A set of traditional attire - the Gho and Kira will be prepared for all tourists. You may choose to wear it any day, or every day. The tour guide and driver will guide you through the art of wearing.
 
Road condition was bad, as most roads were under repair or construction. The terribly bumpy road surfaces coupled with windy mountainous roads was the perfect formula for some dramatic motion sickness. Prepare for the worse - motion sickness medication, sour plum, mints, Axe Brand medicated oil, Tiger Balm; arm with them all if you need. If you know you are going to fall victim easily, request to swap with the tour guide for a front passenger seat, which I did for some parts of the journey before becoming Singapore's vomiting icon.
 
Food was delectable and palatable. The 4 of us, 2 Singaporeans and 2 Taiwanese, had all enjoyed every meal with smiles and praises. Ask for their local condiments and chilli to add some exciting flavours to your meal. Staff at any restaurant would usually be happy to serve. Their local chilli cheese (Ema Datshi) would also fire up any bland meal you may find. Ask what your tour guide and driver are eating and you may be in for some flavourful surprises.
 
Tuesdays are "Dry Days", which means, no alcoholic drinks are available.
 
 
GETTING STARTED
 
Visit Druk Asia (https://www.drukasia.com/) and start planning using their wide range of packages as a starting point. Contact their friendly staff if you have any question or would like to customise any part of the itinerary. It's not necessary to follow the itinerary strictly. You could arrange with your personal guide and work out a more "free-and-easy" programme when you are there. But your guide and driver would always be with you as there is no other way to get around this country.
 
It's best if you book through Druk Asia and going as a small group with just your family or friends instead of booking tours through big travel agencies. You'll then be getting your own tour guide, driver and vehicle.
 
The USD200 (off-peak) or USD250 (peak) per person per night includes accommodation, meals, and everything one needs in a day, minus frills and shopping. Ample bottled drinking water is provided daily in your personal vehicle and there is really no need to spend a single cent except for souvenirs, or at the Centenary Farmer's Market (Thimphu), if you are a fan of local flavours and ingredients.
 
For info on entry visa, daily tariff, and FAQs can be found here:
 
 
SOME PHOTOGRAPHY NOTES:
 
The sun can be harsh and intense in the day during this season. As you can see from the photos, most days were cloudless, which means intense direct sunlight hitting on your subject. The extreme high contrast in highlights and shadows would be a constant challenge for your camera's dynamic range. A fill-flash could be needed to eliminate harsh shadows on faces.
 
Carry light as there will be a lot of walking. Below are some popular places and their timings (based on our poor physical condition and carefree pace):
  • Tango Cheri Monastery, Thimphu - 75 to 90 mins ascend, 60 to 70 mins descend.
  • Chimi Lhakhang, Punakha - 40 to 45 mins (one-way) across the valley, paddy, and uphill.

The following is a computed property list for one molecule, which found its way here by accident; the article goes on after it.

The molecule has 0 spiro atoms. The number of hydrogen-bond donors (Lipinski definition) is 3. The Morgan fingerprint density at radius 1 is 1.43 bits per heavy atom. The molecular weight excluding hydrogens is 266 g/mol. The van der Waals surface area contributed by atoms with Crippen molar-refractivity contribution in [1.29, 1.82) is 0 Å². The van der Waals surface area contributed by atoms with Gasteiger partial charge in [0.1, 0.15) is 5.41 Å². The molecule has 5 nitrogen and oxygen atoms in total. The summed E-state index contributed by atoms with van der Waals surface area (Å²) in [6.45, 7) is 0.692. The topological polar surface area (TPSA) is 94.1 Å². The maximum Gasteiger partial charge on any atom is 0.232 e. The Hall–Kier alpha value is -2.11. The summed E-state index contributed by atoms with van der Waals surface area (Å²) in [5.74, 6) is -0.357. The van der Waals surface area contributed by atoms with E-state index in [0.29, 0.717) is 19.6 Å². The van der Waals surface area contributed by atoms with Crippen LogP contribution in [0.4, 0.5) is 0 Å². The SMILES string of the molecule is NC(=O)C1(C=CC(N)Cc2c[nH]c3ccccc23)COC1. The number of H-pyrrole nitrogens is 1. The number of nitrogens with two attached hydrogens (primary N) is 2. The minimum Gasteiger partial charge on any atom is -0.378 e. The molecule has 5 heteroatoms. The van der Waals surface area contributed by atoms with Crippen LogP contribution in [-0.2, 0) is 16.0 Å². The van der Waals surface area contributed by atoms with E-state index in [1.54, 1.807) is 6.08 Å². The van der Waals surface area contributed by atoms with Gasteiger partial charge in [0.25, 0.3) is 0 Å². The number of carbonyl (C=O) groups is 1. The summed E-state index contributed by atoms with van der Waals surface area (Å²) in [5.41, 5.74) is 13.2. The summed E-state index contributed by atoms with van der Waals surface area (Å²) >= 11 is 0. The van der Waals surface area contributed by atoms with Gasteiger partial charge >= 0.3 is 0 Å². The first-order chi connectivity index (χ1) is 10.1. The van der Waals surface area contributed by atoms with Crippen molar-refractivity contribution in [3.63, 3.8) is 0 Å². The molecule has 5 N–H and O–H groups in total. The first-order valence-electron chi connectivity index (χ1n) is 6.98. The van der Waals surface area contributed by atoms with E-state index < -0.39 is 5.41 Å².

• Pho Chhu Suspension Bridge, Punakha - 20 mins (one-way) from Punakha Dzong.
  • Haa Valley View Trail - 60 mins descend (optional trekking to lunch).
  • Tiger's Nest Ascend First Section - 40 mins by horse, or 90 mins by foot.
  • Tiger's Nest Ascend Second Section - 120 mins by foot only.
  • Tiger's Nest Descend - 80 mins + 50 mins (usually with lunch in-between).
Bhutanese are generally very friendly and approachable. Most would love to have their photos taken. They are indeed a happy bunch and do not be shy to ask for a picture (wish I had done that more). Regardless, respect their preference and personal space.
 
Some parts of temples and Dzongs do not allow photography, with or without flash. Please check with your tour guide if unsure before firing off like there's no tomorrow. Show necessary respect to the people, culture and religion, please.
 
And here's what I've brought and used for this trip (was a tough decision):
  • Nikon D750
  • Nikon AF 16mm f2.8D Fisheye
  • Nikon AFS 20mm f1.8G ED
  • Nikon AFS 50mm f1.4G
  • Nikon AFS 24-120mm f4G ED VR
  • Nikon AFS 70-200mm f4G ED VR
  • Sony RX100 III
  • Sony X1000V Action Cam
  • Samsung Gear 360 (paired with Samsung S7)
  • ONA Messenger Bag - The Union Street
 
SO, TO VISIT OR NOT? WHEN TO VISIT?
 
Still trying to read up endless travel blogs and wondering whether you should be visiting Bhutan, or when you should be? First, it's a myth that Bhutan is expensive, because the daily charges cover everything! Second, it's not true that it's hard to get a tourist Visa (in the case of Singaporeans). It could be more difficult to get an air ticket during peak season simply due to the limited flights into the country.
 
It doesn't matter if it's the Happiness you are after or the Thunder Dragon you are seeking; or for us, just the Dragon King we were hoping to meet, there is every reason to make a trip to this magnificent country at least once in our lives. Or is there even the need for a reason at all?
 
"It doesn't matter when you get married
as long as it is the right person."
His Majesty Jigme Khesar Namgyel Wangchuck on his Royal Wedding, 13 Oct 2011 
 
As the King has rightly said, visiting Bhutan is perhaps as emotional and impassioned as his big day. It doesn't matter when, which season, as there is no right time or best time to visit this lovely country, because it is certainly the right and best place to be.